Why Behavioral and Medical Health Go Hand in Hand at Tufts Health Plan

Supporting our members’ total health and wellbeing through a whole-person, integrated approach

therapist and client

Nearly 20% of American adults today live with behavioral health issues, ranging from depression and anxiety to substance use disorders and serious mental illness.1 These issues not only affect individuals, but whole families, communities, and even workplaces: behavioral health issues can lead to lower productivity, increased absenteeism, and reduced job satisfaction.

Yet too often, people struggle to get the professional behavioral health care they need. Behavioral and medical health care are largely siloed in the American health care delivery system, making it hard to meet patients’ full spectrum of needs—mental, emotional, and physical. This is especially problematic given how interconnected behavioral and medical health are. People with behavioral health conditions have a greater risk of developing chronic diseases, while those with chronic diseases have higher rates of behavioral health conditions.2

People with behavioral health conditions have a greater risk of developing chronic diseases.

An integrated approach

At Tufts Health Plan, we believe that the way to best support our members’ total health and wellbeing is through a whole-person, integrated approach to medical and behavioral health. Rather than outsourcing behavioral health to a separate vendor—sometimes called a “carve-out” model—we provide a robust, end-to-end network of both medical and behavioral health care providers, paired with innovative clinical programs and services, all managed from within the four walls of our organization.

With this integrated approach, we can:

  • Enhance access to high quality care and needed resources. Our members have a single point of contact for both their behavioral and medical health needs, making it easier for them to connect with the support, information, and resources they need.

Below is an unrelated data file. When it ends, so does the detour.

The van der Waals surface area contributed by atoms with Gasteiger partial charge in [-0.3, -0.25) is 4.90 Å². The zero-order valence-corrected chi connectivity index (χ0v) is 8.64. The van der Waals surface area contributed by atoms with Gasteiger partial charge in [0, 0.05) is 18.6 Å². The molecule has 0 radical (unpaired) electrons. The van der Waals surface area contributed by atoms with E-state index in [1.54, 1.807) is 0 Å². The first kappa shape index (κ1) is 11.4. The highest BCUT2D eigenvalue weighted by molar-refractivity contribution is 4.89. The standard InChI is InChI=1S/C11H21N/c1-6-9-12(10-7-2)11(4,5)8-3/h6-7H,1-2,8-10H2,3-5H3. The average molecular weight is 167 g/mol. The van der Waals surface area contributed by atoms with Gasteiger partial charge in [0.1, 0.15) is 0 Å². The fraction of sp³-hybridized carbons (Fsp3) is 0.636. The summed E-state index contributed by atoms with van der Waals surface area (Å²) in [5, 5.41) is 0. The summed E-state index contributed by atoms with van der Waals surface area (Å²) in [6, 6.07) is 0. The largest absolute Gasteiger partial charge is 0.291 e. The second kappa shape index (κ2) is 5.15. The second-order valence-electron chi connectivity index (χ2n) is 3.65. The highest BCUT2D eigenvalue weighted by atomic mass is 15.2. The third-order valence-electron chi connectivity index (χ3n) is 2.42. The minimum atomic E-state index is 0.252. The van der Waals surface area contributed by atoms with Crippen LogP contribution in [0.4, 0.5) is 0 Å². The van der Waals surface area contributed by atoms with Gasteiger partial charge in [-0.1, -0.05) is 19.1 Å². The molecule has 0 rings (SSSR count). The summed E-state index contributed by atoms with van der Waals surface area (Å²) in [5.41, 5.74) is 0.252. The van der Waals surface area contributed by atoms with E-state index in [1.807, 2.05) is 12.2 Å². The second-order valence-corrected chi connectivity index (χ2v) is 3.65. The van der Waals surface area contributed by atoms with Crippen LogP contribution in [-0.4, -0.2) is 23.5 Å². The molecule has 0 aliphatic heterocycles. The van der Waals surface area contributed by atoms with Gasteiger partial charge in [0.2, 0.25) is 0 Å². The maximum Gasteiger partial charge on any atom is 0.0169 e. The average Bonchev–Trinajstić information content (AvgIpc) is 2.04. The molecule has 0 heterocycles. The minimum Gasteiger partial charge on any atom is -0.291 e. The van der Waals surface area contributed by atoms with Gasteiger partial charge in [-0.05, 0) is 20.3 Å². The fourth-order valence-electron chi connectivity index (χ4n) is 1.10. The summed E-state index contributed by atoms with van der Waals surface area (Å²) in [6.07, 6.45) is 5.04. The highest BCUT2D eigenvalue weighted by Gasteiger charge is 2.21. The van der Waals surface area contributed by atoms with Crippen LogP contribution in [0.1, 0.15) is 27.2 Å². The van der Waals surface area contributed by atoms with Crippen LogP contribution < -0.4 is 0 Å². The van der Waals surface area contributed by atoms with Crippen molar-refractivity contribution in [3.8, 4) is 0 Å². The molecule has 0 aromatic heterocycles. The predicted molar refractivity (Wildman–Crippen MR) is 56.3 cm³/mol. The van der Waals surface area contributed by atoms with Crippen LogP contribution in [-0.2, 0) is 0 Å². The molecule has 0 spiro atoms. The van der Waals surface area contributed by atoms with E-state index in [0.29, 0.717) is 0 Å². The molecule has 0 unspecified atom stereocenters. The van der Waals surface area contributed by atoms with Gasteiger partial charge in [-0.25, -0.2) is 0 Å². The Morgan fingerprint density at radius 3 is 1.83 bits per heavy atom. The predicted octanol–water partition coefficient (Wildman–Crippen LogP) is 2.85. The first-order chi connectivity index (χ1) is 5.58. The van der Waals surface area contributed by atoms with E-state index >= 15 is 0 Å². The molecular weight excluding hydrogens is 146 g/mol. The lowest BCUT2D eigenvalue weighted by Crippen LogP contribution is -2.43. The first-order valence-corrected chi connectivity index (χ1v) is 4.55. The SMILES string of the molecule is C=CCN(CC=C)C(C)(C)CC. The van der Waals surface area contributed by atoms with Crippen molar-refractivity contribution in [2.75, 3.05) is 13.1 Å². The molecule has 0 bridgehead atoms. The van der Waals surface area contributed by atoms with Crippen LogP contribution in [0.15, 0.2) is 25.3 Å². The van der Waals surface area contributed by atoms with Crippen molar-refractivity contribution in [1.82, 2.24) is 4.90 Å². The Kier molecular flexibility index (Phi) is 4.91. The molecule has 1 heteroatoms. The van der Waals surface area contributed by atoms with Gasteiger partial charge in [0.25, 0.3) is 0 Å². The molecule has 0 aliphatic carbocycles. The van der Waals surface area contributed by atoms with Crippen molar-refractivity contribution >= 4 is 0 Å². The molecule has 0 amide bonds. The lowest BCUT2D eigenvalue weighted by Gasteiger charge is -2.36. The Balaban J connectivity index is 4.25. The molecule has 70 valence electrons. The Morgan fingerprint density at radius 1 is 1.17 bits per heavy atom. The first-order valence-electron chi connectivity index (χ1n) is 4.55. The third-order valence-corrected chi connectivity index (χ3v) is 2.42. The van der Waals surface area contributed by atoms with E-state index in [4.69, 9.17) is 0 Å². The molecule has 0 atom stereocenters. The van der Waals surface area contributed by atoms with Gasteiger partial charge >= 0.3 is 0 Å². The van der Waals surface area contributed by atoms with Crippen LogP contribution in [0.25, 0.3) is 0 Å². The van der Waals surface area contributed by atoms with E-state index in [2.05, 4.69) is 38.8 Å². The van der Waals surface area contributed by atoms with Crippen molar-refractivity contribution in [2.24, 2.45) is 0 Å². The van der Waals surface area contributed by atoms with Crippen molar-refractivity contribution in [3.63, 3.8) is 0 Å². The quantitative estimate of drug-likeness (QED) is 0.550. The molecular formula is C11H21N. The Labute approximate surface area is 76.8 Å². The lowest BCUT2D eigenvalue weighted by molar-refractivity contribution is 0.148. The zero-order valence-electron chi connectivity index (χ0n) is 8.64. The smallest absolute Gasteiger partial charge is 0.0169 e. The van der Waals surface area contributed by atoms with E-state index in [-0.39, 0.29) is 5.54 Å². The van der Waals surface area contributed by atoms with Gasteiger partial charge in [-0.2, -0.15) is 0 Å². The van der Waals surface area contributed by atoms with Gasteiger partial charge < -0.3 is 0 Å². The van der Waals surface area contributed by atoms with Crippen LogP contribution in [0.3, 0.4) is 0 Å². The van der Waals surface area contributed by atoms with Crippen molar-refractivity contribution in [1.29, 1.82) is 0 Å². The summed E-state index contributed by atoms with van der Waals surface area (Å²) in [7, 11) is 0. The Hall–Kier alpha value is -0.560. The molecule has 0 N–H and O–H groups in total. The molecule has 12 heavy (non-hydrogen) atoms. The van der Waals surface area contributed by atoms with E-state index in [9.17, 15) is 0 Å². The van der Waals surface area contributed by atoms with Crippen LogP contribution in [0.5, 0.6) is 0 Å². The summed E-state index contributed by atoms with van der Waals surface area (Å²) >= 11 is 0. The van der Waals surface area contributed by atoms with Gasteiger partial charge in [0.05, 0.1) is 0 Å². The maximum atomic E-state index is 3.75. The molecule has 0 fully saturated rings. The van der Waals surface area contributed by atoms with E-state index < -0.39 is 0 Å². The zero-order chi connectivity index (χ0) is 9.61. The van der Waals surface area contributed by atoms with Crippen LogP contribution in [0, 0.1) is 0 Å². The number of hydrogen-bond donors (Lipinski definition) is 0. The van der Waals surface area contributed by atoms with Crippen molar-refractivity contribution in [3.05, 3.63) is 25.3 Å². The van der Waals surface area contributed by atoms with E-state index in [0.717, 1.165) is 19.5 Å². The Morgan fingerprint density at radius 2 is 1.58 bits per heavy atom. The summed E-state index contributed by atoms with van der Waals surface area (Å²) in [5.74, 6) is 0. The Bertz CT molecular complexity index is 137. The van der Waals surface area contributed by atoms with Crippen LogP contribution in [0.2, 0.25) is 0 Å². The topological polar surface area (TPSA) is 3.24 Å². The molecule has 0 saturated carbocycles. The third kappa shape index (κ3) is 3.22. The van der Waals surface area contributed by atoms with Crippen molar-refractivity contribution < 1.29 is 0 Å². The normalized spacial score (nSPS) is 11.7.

• Strengthen the member experience with high-touch engagement. Through our communication platforms, member facing tools, and care management programs, we can stay in close contact with our members, helping ensure their needs are being met by our partners throughout the provider community.
  • Deliver more efficient care. We use a single clinical system for both medical and behavioral health, which allows us to deliver highly coordinated care management and outreach for episodic to chronic needs. Our medical care managers, behavioral health care managers, and disease management teams will work side by side—literally, in some cases—using the same information systems. This means they can easily collaborate to help ensure that our members’ full range of needs are being met.

Rather than outsourcing behavioral health to a separate vendor, we provide a robust, end-to-end network of both medical and behavioral health care providers.

  • Use data to identify health inequities. As an integrated plan, we have a single data set -  as opposed to one data set for medical and another for behavioral health, housed within a different company. As a result, we can easily see patient populations and individuals through a holistic lens. Armed with information, we can collaborate more effectively with our providers and community partners to promote health equity through programs that remove barriers to care.
  • Continuously evaluate new approaches in care and program design. Our goal is to support a best-in-class behavioral health portfolio of member-centric services and support. To that end, we actively pursue partnerships with innovative, evidence-based behavioral health programs, resources, and tools that take a whole-person approach to care.

Finally, we can help ensure better value and more efficient health care delivery: Widely implement­ed, integrated behavioral health across the U.S. could create $38-68 billion in potential health care savings annually.3 At Tufts Health Plan, we’re committed to doing our part to help make it happen.

Contact us to learn more about how we’re driving better, more affordable care through integrated behavioral health care.  

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  1. Mental Illness - National Institute of Mental Health (NIMH)
  2. Association of Mental Health Disorders With Health Care Utilization and Costs Among Adults With Chronic DiseaseJAMA Network Open, 8/23/2019
  3. Potential economic impact of integrated medical-behavioral healthcare: Updated projections for 2017Milliman, 2/12/2018